I recently re-read Peggy Giodano's important scholarly work, Legacies of Crime, which explores the lives of seriously delinquent girls and boys in the United States who were followed over a 20-year period as they grew to adulthood. A book that left an abiding impression on my understanding of how some women become embroiled in the criminal justice system.
I was sharply reminded of my past supervisory engagement with Nala (not her real name), and some of the many casework challenges that made working the community order so very memorable. Nala's supervision had been transferred to me following an earlier fraught professional relationship with her erstwhile probation officer which meant that the order had become near unworkable.
So, our initial encounter was freighted with loaded expectation, and I recall more than a hint of apprehension when Nala entered the interview room at the probation office. Contrary to my outlook having read her case notes (she had a lengthy and troubled history of offences of dishonesty and alcohol fuelled offending), she was disarmingly pleasant, if subdued, and seemed very quiescent, during our interview. 'I have nothing much to say, today, can I go now?' and 'will you be visiting me at home, as I feel safer there?'.
I subsequently arrange to home visit.
Do you think of me as I think of you?
On arrival at Nala's home address, I was greatly perturbed by the presence of a fearsome dog (she had fleetingly mentioned that she had a very protective house pet!). For several minutes I was deterred from knocking on the door, until the incessant barking attracted her attention and I was let in. She explained that she had been victimised by one of her ex-partners and purchased the dog as one way of dissuading him from visiting her. Nala didn’t think I should worry!
After a while our discussion moved to some of the salient domestic issues that Nala attributed to her drift into offending. She explained, 'I wouldn’t be here if it was not for ***. He threatened that if I did not accompany him shoplifting I would be 'marked'. I was in a real muddle at the time, and starting to drink heavily and use crack cocaine’.
Securing accommodation via a women's housing association appeared to offer her a lifeline to a better future. But relapses and a lack of any stable income meant her lifestyle remained precarious, and she appeared vulnerable to outside pressures to revert to her more persistent offending pattern.
As I was about to leave, I noticed a poem that was framed on the wall. I couldn’t help but repeat a line that caught my attention. 'Do you think of me as I think of you?'. At our next appointment, at the office, I asked Nala about the poem and in particular the memorable line that had caught my eye. She seemed reticent about going into any detail and said, 'let me get to know you a bit better, and I will tell you what this means to me’.
At our meeting to discuss the preparation of the pre-sentence report, Nala sobbed quietly and I struggled to contain my own emotions at a life that was being bared in such painful detail. In particular her experience of a miscarriage that had propelled her into a spiral of self-destructive behaviour, and the loss of her former partner from an overdose.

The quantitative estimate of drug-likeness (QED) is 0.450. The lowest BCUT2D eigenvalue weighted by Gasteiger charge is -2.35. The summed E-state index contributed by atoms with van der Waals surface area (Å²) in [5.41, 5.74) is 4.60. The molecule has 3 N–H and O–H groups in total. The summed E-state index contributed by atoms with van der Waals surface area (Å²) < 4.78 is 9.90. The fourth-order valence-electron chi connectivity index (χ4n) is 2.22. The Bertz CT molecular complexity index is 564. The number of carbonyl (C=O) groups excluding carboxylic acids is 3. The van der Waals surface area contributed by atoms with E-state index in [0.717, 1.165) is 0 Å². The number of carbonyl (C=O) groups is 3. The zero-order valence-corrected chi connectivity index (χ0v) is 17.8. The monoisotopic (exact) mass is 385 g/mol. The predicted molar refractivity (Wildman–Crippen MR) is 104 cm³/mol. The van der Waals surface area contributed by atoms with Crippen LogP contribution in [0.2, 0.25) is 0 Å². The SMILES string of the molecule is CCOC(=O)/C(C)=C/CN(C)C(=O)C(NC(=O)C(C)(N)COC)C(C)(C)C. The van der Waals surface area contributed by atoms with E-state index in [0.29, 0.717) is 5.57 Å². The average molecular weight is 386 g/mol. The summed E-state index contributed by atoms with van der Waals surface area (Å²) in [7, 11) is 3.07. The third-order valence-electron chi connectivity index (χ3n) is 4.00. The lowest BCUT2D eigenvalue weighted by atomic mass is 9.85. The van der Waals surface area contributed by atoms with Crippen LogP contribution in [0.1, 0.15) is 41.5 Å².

I prepared the pre-sentence report, which whilst acknowledging the need to address her offending, also alluded to the importance of skilled professional interventions to mitigate some of the evident harms of personal loss, repeat victimisation, substance dependency and fragile mental health, that now pivoted on whether the court was prepared to offer her the opportunity of remaining in the community or impose a custodial term.
After a stern warning from the bench chair, the court imposed a concurrent community order with a treatment requirement, noting that, 'the probation service are there to help you to address your offending and lead a more law abiding life, but shop owners and honest members of the public are entitled to feel that the courts should not resile from sending you to prison if you do not take advantage of this opportunity to turn your life around'.
A home visit
'Can you visit me at home, Mike?' was Nala's plaintive request once she returned from the court. Whilst I had a busy caseload, I sensed that this might represent a ‘transition point' in her life, now that the threat of custody had been lifted.
The reality of just how close she had come to being 'banged up' seemed to register in a very visceral way. The home visit went well (even her dog seemed strangely at ease!), and she began to unburden herself of some of the issues that were alluded to earlier.
The order did conclude without her resorting to further offending and fruitful contact was made with a treatment provider, with a more nuanced gender specific approach that better favoured Nala's presenting problems.
Before the order expired, I asked her again about those poetic lines that have stayed with me ever since. ‘Oh, those lines, yes….maybe they reminded me of how you can be alone even when you put your trust in someone you love'.
I then remembered next to the poem a faded photograph of Nala and her deceased partner, and I recall feeling an inexpressibly heavy sadness when she left the office for the last time with those words echoing in my head as they do now, when writing this post, 'Do you think of me as I think of you?’.
Mike Guilfoyle is a retired probation officer